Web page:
HealthDay News — More than half of bimanual pelvic examinations (BPEs) and more than 70 percent of Papanicolaou (Pap) tests performed among adolescent girls and women younger than 21 years in the United States are unnecessary, according to a study published online Jan. 6 in JAMA Internal Medicine.
Jin Qin, Sc.D., from the U.S. Centers for Disease Control and Prevention in Atlanta, and colleagues estimated the prevalence of potentially unnecessary BPE and Pap tests performed among adolescent girls and women in the United States. BPEs were considered potentially unnecessary if they were performed among young women who were not pregnant, did not use an intrauterine device, and did not have a sexually transmitted infection in the previous year. The authors used data from a cross-sectional sample of young women aged 15 to 20 years (3,410 young women).
The researchers found that about 22.9 percent of U.S. women aged 15 to 20 years surveyed in 2011 to 2017 reported having a BPE in the previous 12 months. Overall, 54.4 percent of these examinations were potentially unnecessary, representing an estimated 1.4 million young women. BPE receipt correlated with having a Pap test, being tested for sexually transmitted infections, and using hormonal contraception other than an intrauterine device (adjusted prevalence ratios, 7.12, 1.60, and 1.31, respectively). An estimated 19.2 percent of young women reported having received a Pap test in the previous 12 months, with 71.9 percent potentially unnecessary.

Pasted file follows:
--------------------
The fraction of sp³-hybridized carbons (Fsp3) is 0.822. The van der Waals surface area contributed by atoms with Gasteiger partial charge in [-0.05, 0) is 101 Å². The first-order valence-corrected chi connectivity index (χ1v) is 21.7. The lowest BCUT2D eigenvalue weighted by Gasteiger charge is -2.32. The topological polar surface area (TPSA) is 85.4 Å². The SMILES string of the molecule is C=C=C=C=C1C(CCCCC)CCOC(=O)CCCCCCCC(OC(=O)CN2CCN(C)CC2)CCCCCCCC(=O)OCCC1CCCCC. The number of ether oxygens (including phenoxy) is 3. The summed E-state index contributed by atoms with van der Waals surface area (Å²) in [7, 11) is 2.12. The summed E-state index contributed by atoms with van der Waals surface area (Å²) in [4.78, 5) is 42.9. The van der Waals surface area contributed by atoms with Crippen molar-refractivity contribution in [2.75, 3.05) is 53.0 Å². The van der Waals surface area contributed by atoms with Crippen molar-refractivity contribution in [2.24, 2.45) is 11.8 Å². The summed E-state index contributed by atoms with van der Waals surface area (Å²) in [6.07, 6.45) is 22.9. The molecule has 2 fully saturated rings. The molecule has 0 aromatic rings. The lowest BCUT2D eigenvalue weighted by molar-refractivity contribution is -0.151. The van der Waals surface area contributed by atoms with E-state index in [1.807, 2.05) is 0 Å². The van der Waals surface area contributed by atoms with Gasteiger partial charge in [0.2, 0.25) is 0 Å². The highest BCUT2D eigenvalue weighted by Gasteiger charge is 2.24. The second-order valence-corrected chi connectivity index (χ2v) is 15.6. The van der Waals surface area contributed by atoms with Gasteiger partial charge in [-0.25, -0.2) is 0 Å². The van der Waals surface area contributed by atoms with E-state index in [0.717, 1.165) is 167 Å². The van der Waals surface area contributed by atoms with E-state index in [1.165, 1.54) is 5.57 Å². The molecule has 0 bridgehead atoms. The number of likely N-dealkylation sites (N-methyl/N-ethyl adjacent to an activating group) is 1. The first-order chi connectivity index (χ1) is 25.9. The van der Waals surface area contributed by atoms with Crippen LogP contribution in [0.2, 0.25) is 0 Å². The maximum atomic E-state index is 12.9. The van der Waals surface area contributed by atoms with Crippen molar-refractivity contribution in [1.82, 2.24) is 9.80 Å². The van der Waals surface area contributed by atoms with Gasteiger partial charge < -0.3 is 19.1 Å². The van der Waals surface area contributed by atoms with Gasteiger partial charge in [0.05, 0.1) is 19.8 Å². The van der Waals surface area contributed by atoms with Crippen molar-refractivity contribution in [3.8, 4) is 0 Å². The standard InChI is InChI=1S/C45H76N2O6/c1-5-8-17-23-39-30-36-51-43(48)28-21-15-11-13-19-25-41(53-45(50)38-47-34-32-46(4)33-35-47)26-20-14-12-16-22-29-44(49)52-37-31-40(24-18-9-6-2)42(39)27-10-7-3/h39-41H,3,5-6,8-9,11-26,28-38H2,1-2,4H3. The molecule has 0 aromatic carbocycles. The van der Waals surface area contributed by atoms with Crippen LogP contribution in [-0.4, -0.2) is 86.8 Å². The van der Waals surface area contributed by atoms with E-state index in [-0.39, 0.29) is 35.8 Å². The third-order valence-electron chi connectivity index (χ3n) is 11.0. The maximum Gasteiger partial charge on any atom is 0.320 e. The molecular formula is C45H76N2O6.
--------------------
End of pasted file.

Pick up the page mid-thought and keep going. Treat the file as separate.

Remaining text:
“These findings suggest the need for education for health care professionals, parents, and young women themselves to improve awareness of professional guidelines and the limitations and harms of routine pelvic examination and Pap test,” the authors write.